Immune activation and cell proliferation may contribute to the development of increased homocysteine concentrations in patients with malignant diseases. In this study, we investigated the effect of interferon-α (IFN-α) on plasma homocysteine concentrations in patients being treated for malignant melanoma. In parallel, neopterin formation and tryptophan degradation were monitored to assess the capacity of IFN-α to activate macrophages. Plasma concentrations of homocysteine, folate, and vitamin B12 were determined in 15 patients with malignant melanoma during 12 weeks of high-dose IFN-α therapy. Concurrently, concentrations of neopterin, tryptophan, and kynurenine were measured, and the kynurenine/tryptophan ratio (kyn/trp) was calculated. Homocysteine and folate concentrations during treatment with IFN-α did not differ from baseline. In contrast, significant increases in neopterin formation and tryptophan degradation were apparent during IFN-α therapy. Plasma concentrations of vitamin B12 and cysteine also increased. These results indicate that IFN-α directly activates macrophages to release neopterin and to degrade tryptophan, but obviously treatment with INF-α did not affect homocysteine metabolism.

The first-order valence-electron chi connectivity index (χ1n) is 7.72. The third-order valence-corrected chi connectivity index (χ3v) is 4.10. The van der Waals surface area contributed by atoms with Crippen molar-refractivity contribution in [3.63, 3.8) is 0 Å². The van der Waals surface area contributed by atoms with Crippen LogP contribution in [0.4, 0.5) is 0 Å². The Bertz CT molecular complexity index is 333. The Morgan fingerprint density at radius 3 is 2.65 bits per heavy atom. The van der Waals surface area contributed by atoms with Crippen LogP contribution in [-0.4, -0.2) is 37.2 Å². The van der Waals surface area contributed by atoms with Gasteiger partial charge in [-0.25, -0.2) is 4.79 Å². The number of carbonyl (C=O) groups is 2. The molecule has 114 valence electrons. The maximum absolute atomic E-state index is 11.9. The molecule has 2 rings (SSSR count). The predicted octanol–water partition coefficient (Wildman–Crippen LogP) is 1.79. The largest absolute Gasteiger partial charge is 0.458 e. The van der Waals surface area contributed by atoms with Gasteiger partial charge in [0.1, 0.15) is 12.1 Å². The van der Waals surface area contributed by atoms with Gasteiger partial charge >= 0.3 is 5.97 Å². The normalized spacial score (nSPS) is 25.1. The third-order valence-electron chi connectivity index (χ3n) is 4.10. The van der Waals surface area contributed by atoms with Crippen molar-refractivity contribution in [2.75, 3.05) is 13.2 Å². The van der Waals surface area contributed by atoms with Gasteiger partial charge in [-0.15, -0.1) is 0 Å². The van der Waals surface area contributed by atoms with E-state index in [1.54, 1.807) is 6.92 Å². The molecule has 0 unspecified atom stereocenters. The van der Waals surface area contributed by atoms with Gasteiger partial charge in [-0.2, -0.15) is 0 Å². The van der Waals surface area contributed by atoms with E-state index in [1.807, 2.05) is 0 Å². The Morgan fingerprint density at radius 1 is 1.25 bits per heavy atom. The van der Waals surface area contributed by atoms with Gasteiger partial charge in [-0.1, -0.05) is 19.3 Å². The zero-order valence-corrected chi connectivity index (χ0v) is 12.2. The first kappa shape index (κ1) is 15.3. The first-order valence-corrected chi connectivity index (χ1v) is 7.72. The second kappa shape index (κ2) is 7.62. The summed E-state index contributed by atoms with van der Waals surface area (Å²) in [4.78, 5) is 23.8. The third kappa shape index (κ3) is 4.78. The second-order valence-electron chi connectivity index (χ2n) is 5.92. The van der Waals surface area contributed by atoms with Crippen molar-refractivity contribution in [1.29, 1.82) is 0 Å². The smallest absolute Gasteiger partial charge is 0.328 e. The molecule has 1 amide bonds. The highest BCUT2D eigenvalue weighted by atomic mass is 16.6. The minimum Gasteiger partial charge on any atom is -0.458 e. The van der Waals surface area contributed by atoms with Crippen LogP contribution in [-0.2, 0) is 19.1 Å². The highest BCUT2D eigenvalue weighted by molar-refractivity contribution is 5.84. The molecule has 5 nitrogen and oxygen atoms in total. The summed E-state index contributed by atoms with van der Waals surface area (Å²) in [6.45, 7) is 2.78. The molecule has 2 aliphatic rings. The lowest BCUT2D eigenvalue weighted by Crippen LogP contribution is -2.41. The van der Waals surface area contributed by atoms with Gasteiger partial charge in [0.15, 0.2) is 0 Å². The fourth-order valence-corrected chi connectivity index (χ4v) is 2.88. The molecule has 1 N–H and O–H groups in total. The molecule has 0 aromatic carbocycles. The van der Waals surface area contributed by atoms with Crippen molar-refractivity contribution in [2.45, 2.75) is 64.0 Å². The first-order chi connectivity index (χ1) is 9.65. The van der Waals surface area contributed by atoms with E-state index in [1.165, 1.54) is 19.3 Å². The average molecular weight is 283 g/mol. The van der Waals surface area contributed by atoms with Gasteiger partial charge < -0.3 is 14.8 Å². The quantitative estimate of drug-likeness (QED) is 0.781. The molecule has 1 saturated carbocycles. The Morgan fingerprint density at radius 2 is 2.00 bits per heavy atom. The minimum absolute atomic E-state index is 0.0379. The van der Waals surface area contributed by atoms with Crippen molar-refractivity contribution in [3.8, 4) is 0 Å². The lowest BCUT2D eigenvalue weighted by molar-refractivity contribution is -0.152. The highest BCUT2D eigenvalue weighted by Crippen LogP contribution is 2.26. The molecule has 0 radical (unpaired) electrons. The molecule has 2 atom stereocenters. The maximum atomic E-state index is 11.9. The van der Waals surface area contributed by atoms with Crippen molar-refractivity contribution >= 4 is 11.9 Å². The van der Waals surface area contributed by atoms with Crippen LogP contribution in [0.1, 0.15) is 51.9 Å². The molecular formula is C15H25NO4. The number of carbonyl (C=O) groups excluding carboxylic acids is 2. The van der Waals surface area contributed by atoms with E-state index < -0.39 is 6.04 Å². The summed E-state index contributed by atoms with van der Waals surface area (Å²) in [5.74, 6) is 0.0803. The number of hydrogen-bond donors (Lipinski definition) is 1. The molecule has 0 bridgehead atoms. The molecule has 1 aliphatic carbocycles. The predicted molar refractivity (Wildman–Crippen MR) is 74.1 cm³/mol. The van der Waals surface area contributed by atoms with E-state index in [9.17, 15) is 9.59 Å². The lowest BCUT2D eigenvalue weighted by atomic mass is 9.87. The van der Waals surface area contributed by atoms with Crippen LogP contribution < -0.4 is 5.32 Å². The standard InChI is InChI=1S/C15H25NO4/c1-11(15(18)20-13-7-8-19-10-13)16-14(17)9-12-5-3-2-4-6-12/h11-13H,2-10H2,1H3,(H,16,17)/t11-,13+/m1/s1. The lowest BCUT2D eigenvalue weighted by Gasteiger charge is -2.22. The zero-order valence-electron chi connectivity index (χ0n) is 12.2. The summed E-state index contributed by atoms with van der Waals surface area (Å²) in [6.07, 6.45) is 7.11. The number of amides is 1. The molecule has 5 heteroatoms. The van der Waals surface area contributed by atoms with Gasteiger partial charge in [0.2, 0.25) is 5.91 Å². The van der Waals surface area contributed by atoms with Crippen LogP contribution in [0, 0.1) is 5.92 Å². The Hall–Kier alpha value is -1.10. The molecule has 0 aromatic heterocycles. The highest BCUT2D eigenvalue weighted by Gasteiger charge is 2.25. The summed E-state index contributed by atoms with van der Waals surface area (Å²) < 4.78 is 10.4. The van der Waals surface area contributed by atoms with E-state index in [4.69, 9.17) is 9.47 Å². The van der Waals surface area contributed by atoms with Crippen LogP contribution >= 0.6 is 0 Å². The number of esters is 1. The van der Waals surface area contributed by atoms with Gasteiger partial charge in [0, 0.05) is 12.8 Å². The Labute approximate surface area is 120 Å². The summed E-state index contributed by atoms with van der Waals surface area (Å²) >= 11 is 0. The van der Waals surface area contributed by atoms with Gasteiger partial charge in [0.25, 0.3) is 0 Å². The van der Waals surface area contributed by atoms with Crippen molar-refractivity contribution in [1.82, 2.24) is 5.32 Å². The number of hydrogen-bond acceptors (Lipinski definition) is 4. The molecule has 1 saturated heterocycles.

ASJC Scopus subject areas
- Cell Biology